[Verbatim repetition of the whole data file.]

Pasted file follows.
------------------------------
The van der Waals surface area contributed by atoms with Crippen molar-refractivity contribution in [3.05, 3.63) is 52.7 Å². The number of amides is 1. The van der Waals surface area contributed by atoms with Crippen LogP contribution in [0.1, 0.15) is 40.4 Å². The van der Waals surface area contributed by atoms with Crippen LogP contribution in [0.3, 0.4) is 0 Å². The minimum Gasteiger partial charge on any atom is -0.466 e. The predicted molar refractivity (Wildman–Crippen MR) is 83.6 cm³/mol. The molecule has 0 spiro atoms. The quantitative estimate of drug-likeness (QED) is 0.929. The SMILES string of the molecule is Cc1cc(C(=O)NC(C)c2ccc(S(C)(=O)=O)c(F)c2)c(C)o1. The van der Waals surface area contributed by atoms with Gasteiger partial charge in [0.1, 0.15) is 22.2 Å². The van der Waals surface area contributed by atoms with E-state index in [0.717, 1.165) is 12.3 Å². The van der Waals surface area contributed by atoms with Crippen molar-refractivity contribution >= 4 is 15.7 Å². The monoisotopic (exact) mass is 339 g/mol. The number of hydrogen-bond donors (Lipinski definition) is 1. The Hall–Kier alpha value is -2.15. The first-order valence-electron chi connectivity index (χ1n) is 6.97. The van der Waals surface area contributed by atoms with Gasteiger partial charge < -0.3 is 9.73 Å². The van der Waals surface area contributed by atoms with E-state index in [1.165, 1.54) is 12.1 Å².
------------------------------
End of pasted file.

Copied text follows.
The van der Waals surface area contributed by atoms with Crippen molar-refractivity contribution in [3.05, 3.63) is 52.7 Å². The number of amides is 1. The van der Waals surface area contributed by atoms with Crippen LogP contribution in [0.1, 0.15) is 40.4 Å². The van der Waals surface area contributed by atoms with Crippen LogP contribution in [0.3, 0.4) is 0 Å². The minimum Gasteiger partial charge on any atom is -0.466 e. The predicted molar refractivity (Wildman–Crippen MR) is 83.6 cm³/mol. The molecule has 0 spiro atoms. The quantitative estimate of drug-likeness (QED) is 0.929. The SMILES string of the molecule is Cc1cc(C(=O)NC(C)c2ccc(S(C)(=O)=O)c(F)c2)c(C)o1. The van der Waals surface area contributed by atoms with Gasteiger partial charge in [0.1, 0.15) is 22.2 Å². The van der Waals surface area contributed by atoms with E-state index in [0.717, 1.165) is 12.3 Å². The van der Waals surface area contributed by atoms with Crippen molar-refractivity contribution >= 4 is 15.7 Å². The monoisotopic (exact) mass is 339 g/mol. The number of hydrogen-bond donors (Lipinski definition) is 1. The Hall–Kier alpha value is -2.15. The first-order valence-electron chi connectivity index (χ1n) is 6.97. The van der Waals surface area contributed by atoms with Gasteiger partial charge < -0.3 is 9.73 Å². The van der Waals surface area contributed by atoms with E-state index in [1.165, 1.54) is 12.1 Å².